There are two ways to put out a fire . . . . .

1: You remove the fuel source. The sources of fuel for the operation of the Spirit are prayer, an active witness, praise and worship, Bible study, and fellowship. If for any reason we begin to remove these fuel sources, we begin to quench the Spirit.

2: You cut off the oxygen supply by smothering it with water or dirt. We’re told that, “the fruit of the Spirit is love, joy, peace, patience, kindness, goodness, faithfulness, gentleness and self-control.” (Galatians 5:22-23) But, if we let negatives take over our conduct: criticism, impatience, discontent and unkindness. We are destroying the very thing we are trying to establish.

I was teaching a Bible study in 1978 in Lubbock, Texas. The passage was Galatians chapter 5. Verse sixteen says, “Walk by the Spirit, and you will not carry out the desire of the flesh.” Someone that night asked me, “How do you walk by the Spirit?” I had to admit that I did not know. But I saw for the first time a pragmatically clear direction on how to defeat sin in my life. So from that day until this, I have been on a quest to understand what it means to “walk by the Spirit.” It is vital. If you want to experience the Victory in Jesus that was promised, you've got to find out how to walk by the Spirit. Walking on your own power is futile. Jesus gave me power to become a true child of God and He’s given that same power to you and everyone who by faith receives Him. The Spirit is real. It is through Him you live and move and have your being.

You say you have tried to do all the things I have suggested. You’ve tried and failed. The reason you find yourselves so frustrated in your attempts to defeat sin is that you are trying to reform the flesh. You cannot reform the flesh – you must stop trying to reform the flesh and seat Christ upon the throne of your heart and walk in righteousness (right standing in God). You must get a personal relationship with Christ.

There was a man years ago who used to travel from town to town appearing in carnivals and side shows around the country. He challenged people to try and make him smile and win $100. By paying a dollar the people were given the chance to do it. As far as I know he never smiled. He made a living and got into the Guinness Book of Records for doing nothing.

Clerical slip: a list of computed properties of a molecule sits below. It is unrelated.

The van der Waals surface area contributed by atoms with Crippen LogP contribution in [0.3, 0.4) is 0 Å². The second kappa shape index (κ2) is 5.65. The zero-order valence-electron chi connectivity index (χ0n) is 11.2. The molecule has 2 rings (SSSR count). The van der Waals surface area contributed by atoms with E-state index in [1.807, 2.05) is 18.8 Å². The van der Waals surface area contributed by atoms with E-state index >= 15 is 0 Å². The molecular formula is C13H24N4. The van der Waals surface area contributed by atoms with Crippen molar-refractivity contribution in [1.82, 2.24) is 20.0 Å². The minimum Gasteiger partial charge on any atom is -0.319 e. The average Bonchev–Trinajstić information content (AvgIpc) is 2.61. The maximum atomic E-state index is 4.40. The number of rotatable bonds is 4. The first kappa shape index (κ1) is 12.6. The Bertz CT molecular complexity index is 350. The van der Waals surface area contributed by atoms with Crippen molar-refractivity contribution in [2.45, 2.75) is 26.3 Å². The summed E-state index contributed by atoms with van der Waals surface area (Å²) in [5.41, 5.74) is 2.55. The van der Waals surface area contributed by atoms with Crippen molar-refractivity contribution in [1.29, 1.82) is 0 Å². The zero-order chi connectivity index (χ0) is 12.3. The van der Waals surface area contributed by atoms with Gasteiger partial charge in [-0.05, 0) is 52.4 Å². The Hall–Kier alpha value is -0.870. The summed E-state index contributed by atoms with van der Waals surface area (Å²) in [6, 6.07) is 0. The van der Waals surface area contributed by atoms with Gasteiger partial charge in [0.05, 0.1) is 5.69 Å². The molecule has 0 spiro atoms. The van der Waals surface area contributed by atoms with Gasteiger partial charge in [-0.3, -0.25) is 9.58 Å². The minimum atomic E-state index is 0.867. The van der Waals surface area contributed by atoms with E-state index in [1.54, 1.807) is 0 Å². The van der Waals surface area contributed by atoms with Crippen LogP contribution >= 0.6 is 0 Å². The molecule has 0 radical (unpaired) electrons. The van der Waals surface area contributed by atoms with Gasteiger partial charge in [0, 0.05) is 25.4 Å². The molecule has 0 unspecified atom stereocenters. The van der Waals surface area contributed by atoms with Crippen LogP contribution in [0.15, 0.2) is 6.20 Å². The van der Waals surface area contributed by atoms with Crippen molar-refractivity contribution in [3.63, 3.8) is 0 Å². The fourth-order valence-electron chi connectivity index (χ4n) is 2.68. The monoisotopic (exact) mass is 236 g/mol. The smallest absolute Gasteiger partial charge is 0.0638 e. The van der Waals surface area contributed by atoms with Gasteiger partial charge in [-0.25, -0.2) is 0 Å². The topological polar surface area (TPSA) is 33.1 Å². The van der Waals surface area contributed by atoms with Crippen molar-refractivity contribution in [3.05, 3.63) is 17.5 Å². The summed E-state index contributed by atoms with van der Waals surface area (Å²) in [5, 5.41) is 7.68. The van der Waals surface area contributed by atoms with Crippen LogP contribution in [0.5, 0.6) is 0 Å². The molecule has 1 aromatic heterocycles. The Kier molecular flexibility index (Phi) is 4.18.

Unfortunately perhaps many of you have mastered the art of doing nothing. When the Spirit urges you, “Let go!”, you say, “I can’t!” When the Spirit says, “Speak!” You say, “I’m afraid.” The Holy Spirit is urging you toward your freedom – but you are resisting Him and will never find your freedom until you let go of your dignity and your false pride and release Him to do as He wishes. In order to save your life, you must first lose it!

God has given us a tremendous opportunity to serve Him in these last days. We have the power to make an impact on our community – to set them free from the bondage of the cycle of sin and death. But in order to set them free, we’ve got to be free ourselves.

You are in control. Your will determines your behavior. The quality of life that you enjoy now – whether you are rich or poor – is in your hands. There is no need to blame anyone for your problems. It is not your parent’s fault, though you may trace bad attitudes, hang-ups and bad habits to them, you are now in charge. And only with the help of the power of the Holy Spirit, can you be victorious over the sins in your life.

The reason I say sin is a non-issue is because it is only an issue, if we make it the issue. With God – it is history. Is the glass half empty or half full? If you look at your life as victorious, you find yourself doing victorious things. If you look at your life as problematic and damaged, all you’ll notice are the hurts, heartaches and disappointments. But “whatever is true, whatever is honorable, whatever is right, whatever is pure, whatever is lovely, whatever is of good repute, if there is any excellence and if anything worthy of praise, dwell on these things.” (Philippians 4:8)

There is a way to get to a place where we can “rejoice in our sufferings, knowing that suffering produces endurance, and endurance produces character, and character produces hope, and hope does not put us to shame, because God's love has been poured into our hearts through the Holy Spirit who has been given to us.” (Romans 5:3-5)

Rev. Bob Ellis